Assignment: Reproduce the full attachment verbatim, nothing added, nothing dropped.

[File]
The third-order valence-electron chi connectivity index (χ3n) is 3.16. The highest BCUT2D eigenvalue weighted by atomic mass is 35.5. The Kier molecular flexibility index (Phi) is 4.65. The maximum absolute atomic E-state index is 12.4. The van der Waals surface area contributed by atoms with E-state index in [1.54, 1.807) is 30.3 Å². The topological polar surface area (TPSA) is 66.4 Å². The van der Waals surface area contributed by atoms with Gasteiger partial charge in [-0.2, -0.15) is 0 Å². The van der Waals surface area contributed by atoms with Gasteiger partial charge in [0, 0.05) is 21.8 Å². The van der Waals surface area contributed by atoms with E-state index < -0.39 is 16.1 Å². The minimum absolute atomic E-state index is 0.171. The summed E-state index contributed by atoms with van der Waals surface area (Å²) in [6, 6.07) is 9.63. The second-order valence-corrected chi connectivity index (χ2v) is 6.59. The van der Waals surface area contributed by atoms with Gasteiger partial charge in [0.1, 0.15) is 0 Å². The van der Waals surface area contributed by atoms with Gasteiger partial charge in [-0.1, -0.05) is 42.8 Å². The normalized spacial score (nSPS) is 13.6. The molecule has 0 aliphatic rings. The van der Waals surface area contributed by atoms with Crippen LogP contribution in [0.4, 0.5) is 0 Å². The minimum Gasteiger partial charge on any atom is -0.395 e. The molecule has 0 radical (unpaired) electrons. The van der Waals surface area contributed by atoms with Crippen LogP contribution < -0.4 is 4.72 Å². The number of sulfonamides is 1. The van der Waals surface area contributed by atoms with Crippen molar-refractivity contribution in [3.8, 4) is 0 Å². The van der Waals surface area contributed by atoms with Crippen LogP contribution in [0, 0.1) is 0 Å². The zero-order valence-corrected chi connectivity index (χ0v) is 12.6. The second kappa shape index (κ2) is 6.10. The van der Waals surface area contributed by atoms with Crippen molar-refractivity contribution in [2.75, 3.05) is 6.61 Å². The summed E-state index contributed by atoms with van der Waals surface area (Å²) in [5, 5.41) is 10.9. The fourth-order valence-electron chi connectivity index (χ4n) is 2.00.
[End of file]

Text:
The third-order valence-electron chi connectivity index (χ3n) is 3.16. The highest BCUT2D eigenvalue weighted by atomic mass is 35.5. The Kier molecular flexibility index (Phi) is 4.65. The maximum absolute atomic E-state index is 12.4. The van der Waals surface area contributed by atoms with E-state index in [1.54, 1.807) is 30.3 Å². The topological polar surface area (TPSA) is 66.4 Å². The van der Waals surface area contributed by atoms with Gasteiger partial charge in [-0.2, -0.15) is 0 Å². The van der Waals surface area contributed by atoms with Gasteiger partial charge in [0, 0.05) is 21.8 Å². The van der Waals surface area contributed by atoms with E-state index < -0.39 is 16.1 Å². The minimum absolute atomic E-state index is 0.171. The summed E-state index contributed by atoms with van der Waals surface area (Å²) in [6, 6.07) is 9.63. The second-order valence-corrected chi connectivity index (χ2v) is 6.59. The van der Waals surface area contributed by atoms with Gasteiger partial charge in [0.1, 0.15) is 0 Å². The van der Waals surface area contributed by atoms with Gasteiger partial charge in [-0.1, -0.05) is 42.8 Å². The normalized spacial score (nSPS) is 13.6. The molecule has 0 aliphatic rings. The van der Waals surface area contributed by atoms with Crippen LogP contribution in [0.4, 0.5) is 0 Å². The minimum Gasteiger partial charge on any atom is -0.395 e. The molecule has 0 radical (unpaired) electrons. The van der Waals surface area contributed by atoms with Crippen LogP contribution < -0.4 is 4.72 Å². The number of sulfonamides is 1. The van der Waals surface area contributed by atoms with Crippen molar-refractivity contribution in [3.8, 4) is 0 Å². The van der Waals surface area contributed by atoms with Crippen LogP contribution in [0, 0.1) is 0 Å². The zero-order valence-corrected chi connectivity index (χ0v) is 12.6. The second kappa shape index (κ2) is 6.10. The van der Waals surface area contributed by atoms with Crippen molar-refractivity contribution in [2.75, 3.05) is 6.61 Å². The summed E-state index contributed by atoms with van der Waals surface area (Å²) in [5, 5.41) is 10.9. The fourth-order valence-electron chi connectivity index (χ4n) is 2.00.